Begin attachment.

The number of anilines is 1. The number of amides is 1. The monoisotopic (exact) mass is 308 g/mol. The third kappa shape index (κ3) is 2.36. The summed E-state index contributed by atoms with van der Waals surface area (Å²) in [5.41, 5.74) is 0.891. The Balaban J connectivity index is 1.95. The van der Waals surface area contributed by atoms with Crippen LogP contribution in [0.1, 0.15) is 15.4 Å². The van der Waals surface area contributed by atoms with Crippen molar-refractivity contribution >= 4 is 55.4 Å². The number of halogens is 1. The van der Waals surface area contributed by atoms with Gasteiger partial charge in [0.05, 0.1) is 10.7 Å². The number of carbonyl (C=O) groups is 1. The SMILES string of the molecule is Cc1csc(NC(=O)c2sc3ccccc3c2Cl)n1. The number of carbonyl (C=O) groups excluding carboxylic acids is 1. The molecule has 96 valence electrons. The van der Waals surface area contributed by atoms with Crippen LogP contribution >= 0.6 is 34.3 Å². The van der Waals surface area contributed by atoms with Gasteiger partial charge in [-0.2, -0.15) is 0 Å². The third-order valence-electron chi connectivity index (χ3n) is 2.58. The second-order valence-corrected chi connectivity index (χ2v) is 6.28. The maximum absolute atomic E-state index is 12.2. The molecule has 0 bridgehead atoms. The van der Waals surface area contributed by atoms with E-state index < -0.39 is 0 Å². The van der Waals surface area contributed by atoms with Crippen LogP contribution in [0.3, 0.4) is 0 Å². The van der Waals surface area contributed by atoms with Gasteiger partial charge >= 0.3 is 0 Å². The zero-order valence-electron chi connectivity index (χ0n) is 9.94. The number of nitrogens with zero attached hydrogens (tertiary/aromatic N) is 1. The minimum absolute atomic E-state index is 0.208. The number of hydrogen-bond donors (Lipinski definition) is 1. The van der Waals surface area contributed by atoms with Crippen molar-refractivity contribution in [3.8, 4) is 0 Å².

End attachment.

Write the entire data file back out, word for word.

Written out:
The number of anilines is 1. The number of amides is 1. The monoisotopic (exact) mass is 308 g/mol. The third kappa shape index (κ3) is 2.36. The summed E-state index contributed by atoms with van der Waals surface area (Å²) in [5.41, 5.74) is 0.891. The Balaban J connectivity index is 1.95. The van der Waals surface area contributed by atoms with Crippen LogP contribution in [0.1, 0.15) is 15.4 Å². The van der Waals surface area contributed by atoms with Crippen molar-refractivity contribution >= 4 is 55.4 Å². The number of halogens is 1. The van der Waals surface area contributed by atoms with Gasteiger partial charge in [0.05, 0.1) is 10.7 Å². The number of carbonyl (C=O) groups is 1. The SMILES string of the molecule is Cc1csc(NC(=O)c2sc3ccccc3c2Cl)n1. The number of carbonyl (C=O) groups excluding carboxylic acids is 1. The molecule has 96 valence electrons. The van der Waals surface area contributed by atoms with Crippen LogP contribution >= 0.6 is 34.3 Å². The van der Waals surface area contributed by atoms with Gasteiger partial charge in [-0.2, -0.15) is 0 Å². The third-order valence-electron chi connectivity index (χ3n) is 2.58. The second-order valence-corrected chi connectivity index (χ2v) is 6.28. The maximum absolute atomic E-state index is 12.2. The molecule has 0 bridgehead atoms. The van der Waals surface area contributed by atoms with E-state index < -0.39 is 0 Å². The van der Waals surface area contributed by atoms with Crippen LogP contribution in [0.3, 0.4) is 0 Å². The van der Waals surface area contributed by atoms with Gasteiger partial charge >= 0.3 is 0 Å². The zero-order valence-electron chi connectivity index (χ0n) is 9.94. The number of nitrogens with zero attached hydrogens (tertiary/aromatic N) is 1. The minimum absolute atomic E-state index is 0.208. The number of hydrogen-bond donors (Lipinski definition) is 1. The van der Waals surface area contributed by atoms with Crippen molar-refractivity contribution in [3.8, 4) is 0 Å².